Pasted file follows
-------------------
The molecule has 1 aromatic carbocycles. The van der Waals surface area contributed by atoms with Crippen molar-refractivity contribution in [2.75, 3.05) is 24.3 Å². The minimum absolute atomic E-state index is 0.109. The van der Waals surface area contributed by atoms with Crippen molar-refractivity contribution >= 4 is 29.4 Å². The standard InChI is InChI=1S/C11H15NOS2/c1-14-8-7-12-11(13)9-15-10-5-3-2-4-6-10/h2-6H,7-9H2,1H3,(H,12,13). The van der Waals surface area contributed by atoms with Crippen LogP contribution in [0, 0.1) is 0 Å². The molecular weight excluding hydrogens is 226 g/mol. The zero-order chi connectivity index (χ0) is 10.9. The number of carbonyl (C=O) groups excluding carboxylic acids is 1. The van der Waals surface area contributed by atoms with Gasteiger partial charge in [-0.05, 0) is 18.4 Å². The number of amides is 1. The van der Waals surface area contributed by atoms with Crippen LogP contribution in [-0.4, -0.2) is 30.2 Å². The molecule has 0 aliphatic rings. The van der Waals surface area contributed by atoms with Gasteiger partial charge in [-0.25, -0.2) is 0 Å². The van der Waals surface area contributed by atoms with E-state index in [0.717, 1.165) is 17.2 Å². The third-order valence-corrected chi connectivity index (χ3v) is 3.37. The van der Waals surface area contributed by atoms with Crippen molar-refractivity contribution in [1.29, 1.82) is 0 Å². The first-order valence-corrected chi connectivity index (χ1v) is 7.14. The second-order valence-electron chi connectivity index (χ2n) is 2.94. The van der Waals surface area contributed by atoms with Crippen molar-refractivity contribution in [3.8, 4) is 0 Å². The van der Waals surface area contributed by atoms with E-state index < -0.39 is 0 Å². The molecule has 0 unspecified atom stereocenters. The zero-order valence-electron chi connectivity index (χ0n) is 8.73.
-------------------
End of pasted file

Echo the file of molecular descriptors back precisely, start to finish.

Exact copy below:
The molecule has 1 aromatic carbocycles. The van der Waals surface area contributed by atoms with Crippen molar-refractivity contribution in [2.75, 3.05) is 24.3 Å². The minimum absolute atomic E-state index is 0.109. The van der Waals surface area contributed by atoms with Crippen molar-refractivity contribution >= 4 is 29.4 Å². The standard InChI is InChI=1S/C11H15NOS2/c1-14-8-7-12-11(13)9-15-10-5-3-2-4-6-10/h2-6H,7-9H2,1H3,(H,12,13). The van der Waals surface area contributed by atoms with Crippen LogP contribution in [0, 0.1) is 0 Å². The molecular weight excluding hydrogens is 226 g/mol. The zero-order chi connectivity index (χ0) is 10.9. The number of carbonyl (C=O) groups excluding carboxylic acids is 1. The van der Waals surface area contributed by atoms with Gasteiger partial charge in [-0.05, 0) is 18.4 Å². The number of amides is 1. The van der Waals surface area contributed by atoms with Crippen LogP contribution in [-0.4, -0.2) is 30.2 Å². The molecule has 0 aliphatic rings. The van der Waals surface area contributed by atoms with Gasteiger partial charge in [-0.25, -0.2) is 0 Å². The van der Waals surface area contributed by atoms with E-state index in [0.717, 1.165) is 17.2 Å². The third-order valence-corrected chi connectivity index (χ3v) is 3.37. The van der Waals surface area contributed by atoms with Crippen molar-refractivity contribution in [1.29, 1.82) is 0 Å². The first-order valence-corrected chi connectivity index (χ1v) is 7.14. The second-order valence-electron chi connectivity index (χ2n) is 2.94. The van der Waals surface area contributed by atoms with Crippen molar-refractivity contribution in [3.8, 4) is 0 Å². The van der Waals surface area contributed by atoms with E-state index < -0.39 is 0 Å². The molecule has 0 unspecified atom stereocenters. The zero-order valence-electron chi connectivity index (χ0n) is 8.73.